However, only a small fraction of the Western troops were intended for Finland. Proposals to enter Finland directly, via the ice-free harbour of Petsamo, had been dismissed. There were suspicions that the objective of the operation was to capture and occupy the Norwegian shipping harbour of Narvik and the vast mountainous areas of the North-Swedish iron ore fields, from which the Third Reich received a large share of its iron ore, critical to war production. If Franco-British troops moved to halt export to Germany, the area could become a battleground for the armies of the Allies and the Third Reich. As a consequence, Norway and Sweden denied transit. Only after the war did it become known that the commander of the Allied expedition force was actually instructed to avoid combat contact with the Soviet troops.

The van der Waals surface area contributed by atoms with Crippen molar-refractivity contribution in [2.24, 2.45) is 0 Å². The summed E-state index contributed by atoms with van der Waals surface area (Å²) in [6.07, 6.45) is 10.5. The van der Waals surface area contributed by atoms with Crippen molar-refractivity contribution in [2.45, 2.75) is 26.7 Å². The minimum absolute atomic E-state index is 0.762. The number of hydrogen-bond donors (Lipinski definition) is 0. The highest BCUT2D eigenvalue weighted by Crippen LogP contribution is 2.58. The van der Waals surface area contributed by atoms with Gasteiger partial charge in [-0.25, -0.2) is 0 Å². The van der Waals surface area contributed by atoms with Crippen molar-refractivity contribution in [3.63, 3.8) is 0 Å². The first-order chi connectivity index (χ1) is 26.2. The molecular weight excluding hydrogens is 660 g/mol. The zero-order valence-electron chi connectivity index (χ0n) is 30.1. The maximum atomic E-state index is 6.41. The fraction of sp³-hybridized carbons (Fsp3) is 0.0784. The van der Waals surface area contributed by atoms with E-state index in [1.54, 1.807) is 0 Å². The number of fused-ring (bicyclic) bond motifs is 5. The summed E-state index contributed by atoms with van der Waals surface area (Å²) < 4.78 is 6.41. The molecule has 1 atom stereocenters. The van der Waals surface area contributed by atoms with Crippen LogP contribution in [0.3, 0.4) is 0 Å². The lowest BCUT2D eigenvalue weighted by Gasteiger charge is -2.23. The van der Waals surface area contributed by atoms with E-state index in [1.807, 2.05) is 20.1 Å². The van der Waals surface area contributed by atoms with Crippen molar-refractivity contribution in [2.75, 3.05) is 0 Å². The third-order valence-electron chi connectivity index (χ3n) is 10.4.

The Franco-British plan initially hoped to capture all of Scandinavia north of a line Stockholm–Göteborg or Stockholm–Oslo, i.e. the British concept of the Lake line following the lakes of Mälaren, Hjälmaren, and Vänern, which would contribute with good natural defence some 1,700–1,900 kilometres south for Narvik. The expected frontier, the Lake line, involved not only Sweden's two largest cities, but its consequence was that the homes of the vast majority of the Swedes would be either Nazi-occupied or in the war zone. Later, the ambition was lowered to only the northern half of Sweden and the rather narrow adjacent Norwegian coast.